Pelvic floor physical therapists are well-positioned to help women navigate the complicated medical system to get the help they need. A key to recovery is knowing you can and will get better. That’s why we teamed up with Shelby and three other patients to share their success stories, struggles, and how they ultimately recovered from pelvic pain.

May is Pelvic Pain Awareness Month, we want to do our part to help, so here are our plans and goals. We hope you join us!

Our Goals:

  1. Raise awareness about female pelvic pain
  2. Host a seminar for patients:
    1. To meet women who have recovered from pelvic pain & regained the ability to have pleasurable sex
    2. Learn tips about sexuality and intimacy while recovering from pelvic pain
    3. Tightly Wound Los Angeles screening with filmmaker Shelby Hadden (screening and Q and A!)
  3. Raise money for Tightly Wound’s distribution (Filmmaker’s Collaborative, 501c3)

Ladies recovering from pelvic pain, you are invited to our seminar!

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Endometriosis affects 1 in 10 women and girls. The delay for diagnosis averages 7 years! How early should you start the discussion about this debilitating condition? As a pelvic health physical therapist, I believe this conversation should start not long after your daughter begins menstruating. As moms, we need to be aware about what is “normal” versus “abnormal”. We only know if we ask them questions. It can be a scary time for girls when they first get their periods, and it can be devastating if there is a lot of pain. We need to be a strong support system for our daughters, but also educate them on the norms.

Is it normal to have cramping? Yes. It’s the uterus contracting to shed the lining of the uterus. Mild to moderate cramping can often be helped with Motrin, heating pads, gentle exercise and adequate hydration. Be careful to not dismiss her if she comes to you complaining of severe cramping during her cycle. If her pain is so severe she is vomiting, please do not accuse her of being “too dramatic”. I’ve heard these stories in my office from my patients as they relay their history and how long they complained of severe pain, only to be accused of playing up their pain too much. It only delayed their treatments and added psychological factors as they were made to feel that their pain wasn’t that bad or worse…not real at all.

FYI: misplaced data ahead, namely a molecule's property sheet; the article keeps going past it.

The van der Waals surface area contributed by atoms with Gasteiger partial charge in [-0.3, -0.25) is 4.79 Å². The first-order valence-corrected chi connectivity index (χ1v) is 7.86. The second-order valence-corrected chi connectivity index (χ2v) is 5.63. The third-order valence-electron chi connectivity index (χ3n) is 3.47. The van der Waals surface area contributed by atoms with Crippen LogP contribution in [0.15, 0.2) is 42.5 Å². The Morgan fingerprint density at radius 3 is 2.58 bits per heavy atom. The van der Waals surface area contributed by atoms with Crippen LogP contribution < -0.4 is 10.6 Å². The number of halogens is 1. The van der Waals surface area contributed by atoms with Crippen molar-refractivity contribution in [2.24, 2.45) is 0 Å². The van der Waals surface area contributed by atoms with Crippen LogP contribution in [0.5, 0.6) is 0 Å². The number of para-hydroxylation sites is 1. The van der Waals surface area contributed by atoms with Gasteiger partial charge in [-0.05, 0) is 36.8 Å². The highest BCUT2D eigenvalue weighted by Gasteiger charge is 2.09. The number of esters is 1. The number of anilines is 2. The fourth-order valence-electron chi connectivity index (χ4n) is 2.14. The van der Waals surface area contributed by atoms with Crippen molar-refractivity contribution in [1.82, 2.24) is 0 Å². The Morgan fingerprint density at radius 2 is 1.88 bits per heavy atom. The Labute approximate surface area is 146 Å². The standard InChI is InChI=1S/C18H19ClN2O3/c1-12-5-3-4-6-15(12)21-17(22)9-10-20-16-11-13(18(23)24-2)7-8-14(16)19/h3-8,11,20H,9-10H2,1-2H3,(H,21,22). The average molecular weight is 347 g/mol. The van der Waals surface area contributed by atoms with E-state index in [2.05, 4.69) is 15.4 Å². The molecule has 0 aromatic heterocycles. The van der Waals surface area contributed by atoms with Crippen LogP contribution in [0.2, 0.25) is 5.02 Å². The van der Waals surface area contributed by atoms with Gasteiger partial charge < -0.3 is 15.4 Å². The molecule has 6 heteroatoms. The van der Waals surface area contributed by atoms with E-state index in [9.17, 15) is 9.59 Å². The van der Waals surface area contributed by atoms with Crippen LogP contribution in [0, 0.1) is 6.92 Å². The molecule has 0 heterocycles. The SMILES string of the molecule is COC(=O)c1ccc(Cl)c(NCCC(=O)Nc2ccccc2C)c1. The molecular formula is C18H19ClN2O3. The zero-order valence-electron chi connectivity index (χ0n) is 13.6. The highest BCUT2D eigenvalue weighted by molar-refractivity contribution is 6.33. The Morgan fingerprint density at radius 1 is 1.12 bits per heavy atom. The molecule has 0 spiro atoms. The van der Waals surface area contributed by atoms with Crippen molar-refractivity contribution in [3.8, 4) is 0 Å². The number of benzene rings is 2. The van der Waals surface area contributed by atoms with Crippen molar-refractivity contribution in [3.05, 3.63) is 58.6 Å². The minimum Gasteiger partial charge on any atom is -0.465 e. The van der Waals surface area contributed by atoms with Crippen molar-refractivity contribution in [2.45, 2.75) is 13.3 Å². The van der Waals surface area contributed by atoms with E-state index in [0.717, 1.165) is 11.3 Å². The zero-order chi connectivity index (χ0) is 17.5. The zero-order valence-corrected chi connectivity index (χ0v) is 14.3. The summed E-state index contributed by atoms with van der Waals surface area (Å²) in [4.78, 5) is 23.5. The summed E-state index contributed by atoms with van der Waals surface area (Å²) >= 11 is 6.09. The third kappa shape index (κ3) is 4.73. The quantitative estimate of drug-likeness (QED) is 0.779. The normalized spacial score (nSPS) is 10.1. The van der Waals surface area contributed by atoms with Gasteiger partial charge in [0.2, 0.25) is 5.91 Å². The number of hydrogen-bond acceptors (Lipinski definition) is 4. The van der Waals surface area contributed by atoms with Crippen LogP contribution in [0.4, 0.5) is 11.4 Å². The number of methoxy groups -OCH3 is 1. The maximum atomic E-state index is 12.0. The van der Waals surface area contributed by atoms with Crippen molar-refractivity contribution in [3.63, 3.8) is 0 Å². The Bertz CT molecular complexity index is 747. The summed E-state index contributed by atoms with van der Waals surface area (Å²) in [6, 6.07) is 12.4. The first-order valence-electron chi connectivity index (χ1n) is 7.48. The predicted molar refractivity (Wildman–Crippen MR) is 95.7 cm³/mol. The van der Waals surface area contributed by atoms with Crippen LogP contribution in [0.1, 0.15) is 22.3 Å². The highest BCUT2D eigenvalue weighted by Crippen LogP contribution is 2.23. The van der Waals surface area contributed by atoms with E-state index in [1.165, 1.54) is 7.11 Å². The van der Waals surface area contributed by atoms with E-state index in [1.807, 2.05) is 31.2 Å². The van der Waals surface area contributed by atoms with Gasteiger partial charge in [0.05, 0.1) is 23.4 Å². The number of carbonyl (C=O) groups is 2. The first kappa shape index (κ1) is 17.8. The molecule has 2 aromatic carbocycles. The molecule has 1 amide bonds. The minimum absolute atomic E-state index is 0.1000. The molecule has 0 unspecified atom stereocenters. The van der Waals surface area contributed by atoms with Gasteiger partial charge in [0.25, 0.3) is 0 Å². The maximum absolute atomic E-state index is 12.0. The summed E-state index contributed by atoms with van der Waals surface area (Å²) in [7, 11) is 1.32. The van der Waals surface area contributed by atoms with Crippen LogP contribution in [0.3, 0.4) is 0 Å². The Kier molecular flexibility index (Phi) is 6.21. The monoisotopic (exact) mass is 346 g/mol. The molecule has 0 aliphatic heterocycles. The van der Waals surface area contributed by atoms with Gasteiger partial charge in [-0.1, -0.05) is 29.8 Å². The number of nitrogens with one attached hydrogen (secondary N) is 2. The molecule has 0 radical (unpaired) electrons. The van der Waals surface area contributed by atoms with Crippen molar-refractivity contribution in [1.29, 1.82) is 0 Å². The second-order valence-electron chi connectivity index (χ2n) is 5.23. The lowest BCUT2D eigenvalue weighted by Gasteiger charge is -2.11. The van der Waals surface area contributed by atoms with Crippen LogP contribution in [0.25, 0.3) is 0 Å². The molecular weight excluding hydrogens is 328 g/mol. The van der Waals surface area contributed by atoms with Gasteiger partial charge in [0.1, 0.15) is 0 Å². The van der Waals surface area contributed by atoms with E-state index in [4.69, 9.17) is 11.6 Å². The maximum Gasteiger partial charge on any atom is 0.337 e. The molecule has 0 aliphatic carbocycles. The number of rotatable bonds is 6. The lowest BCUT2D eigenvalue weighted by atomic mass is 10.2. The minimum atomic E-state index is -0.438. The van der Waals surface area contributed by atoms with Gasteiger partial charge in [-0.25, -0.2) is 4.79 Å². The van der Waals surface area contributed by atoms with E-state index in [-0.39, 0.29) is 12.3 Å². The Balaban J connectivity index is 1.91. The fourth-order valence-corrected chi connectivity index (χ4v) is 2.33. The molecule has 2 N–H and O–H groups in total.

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How Does Endometriosis Affect Fertility and Pregnancy?

As we continue our series about endometriosis, today we address how endo might affect fertility and pregnancy.

Endometriosis Does Not Equal Infertility

Having endometriosis does not automatically mean that you will never have children. What it does mean is that you might have more trouble getting pregnant. About 30% of those with endometriosis have trouble with fertility and struggle to get pregnant. Others with endometriosis have no difficulty getting pregnant, or eventually get pregnant after utilizing medical interventions including surgery to remove endometrial growths, or reproductive technologies like in vitro fertilization to help with conception.

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It’s Endometriosis Awareness Month

1 in 10 women have endometriosis and experience different forms of pain—pain with urination, pain with bowel movements, painful periods, pelvic pain, ovulation pain, painful sex, abdominal pain, and nerve pain. The Office on Women’s Health of the U.S. Department of Health and Human Services estimates 5 million American women are affected by endometriosis.